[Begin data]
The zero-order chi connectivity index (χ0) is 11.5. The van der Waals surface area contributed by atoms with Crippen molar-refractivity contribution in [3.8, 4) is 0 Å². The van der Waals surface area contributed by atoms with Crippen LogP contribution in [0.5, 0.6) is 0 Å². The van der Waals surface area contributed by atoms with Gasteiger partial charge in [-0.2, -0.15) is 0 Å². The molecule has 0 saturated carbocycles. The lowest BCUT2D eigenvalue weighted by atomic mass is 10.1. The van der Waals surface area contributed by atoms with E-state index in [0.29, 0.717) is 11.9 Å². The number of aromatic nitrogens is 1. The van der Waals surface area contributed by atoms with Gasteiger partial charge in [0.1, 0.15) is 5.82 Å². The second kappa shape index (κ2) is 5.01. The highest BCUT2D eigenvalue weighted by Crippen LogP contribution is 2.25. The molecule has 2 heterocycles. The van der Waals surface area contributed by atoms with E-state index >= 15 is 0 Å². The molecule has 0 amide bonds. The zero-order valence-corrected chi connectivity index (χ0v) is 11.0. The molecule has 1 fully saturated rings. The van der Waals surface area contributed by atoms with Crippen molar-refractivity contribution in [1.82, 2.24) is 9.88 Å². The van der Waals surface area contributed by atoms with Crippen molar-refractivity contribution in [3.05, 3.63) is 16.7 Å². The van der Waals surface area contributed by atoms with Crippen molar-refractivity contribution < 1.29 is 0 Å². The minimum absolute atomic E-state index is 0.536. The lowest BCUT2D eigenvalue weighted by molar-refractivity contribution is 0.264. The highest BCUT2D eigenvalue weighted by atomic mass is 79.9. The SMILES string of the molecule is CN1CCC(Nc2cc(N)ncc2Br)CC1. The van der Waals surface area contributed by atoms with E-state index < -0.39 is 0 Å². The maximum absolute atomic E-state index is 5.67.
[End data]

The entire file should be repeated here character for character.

The zero-order chi connectivity index (χ0) is 11.5. The van der Waals surface area contributed by atoms with Crippen molar-refractivity contribution in [3.8, 4) is 0 Å². The van der Waals surface area contributed by atoms with Crippen LogP contribution in [0.5, 0.6) is 0 Å². The van der Waals surface area contributed by atoms with Gasteiger partial charge in [-0.2, -0.15) is 0 Å². The molecule has 0 saturated carbocycles. The lowest BCUT2D eigenvalue weighted by atomic mass is 10.1. The van der Waals surface area contributed by atoms with E-state index in [0.29, 0.717) is 11.9 Å². The number of aromatic nitrogens is 1. The van der Waals surface area contributed by atoms with Gasteiger partial charge in [0.1, 0.15) is 5.82 Å². The second kappa shape index (κ2) is 5.01. The highest BCUT2D eigenvalue weighted by Crippen LogP contribution is 2.25. The molecule has 2 heterocycles. The van der Waals surface area contributed by atoms with E-state index >= 15 is 0 Å². The molecule has 0 amide bonds. The zero-order valence-corrected chi connectivity index (χ0v) is 11.0. The molecule has 1 fully saturated rings. The van der Waals surface area contributed by atoms with Crippen molar-refractivity contribution in [1.82, 2.24) is 9.88 Å². The van der Waals surface area contributed by atoms with Crippen molar-refractivity contribution in [3.05, 3.63) is 16.7 Å². The van der Waals surface area contributed by atoms with Crippen molar-refractivity contribution < 1.29 is 0 Å². The minimum absolute atomic E-state index is 0.536. The lowest BCUT2D eigenvalue weighted by molar-refractivity contribution is 0.264. The highest BCUT2D eigenvalue weighted by atomic mass is 79.9. The SMILES string of the molecule is CN1CCC(Nc2cc(N)ncc2Br)CC1. The van der Waals surface area contributed by atoms with E-state index < -0.39 is 0 Å². The maximum absolute atomic E-state index is 5.67.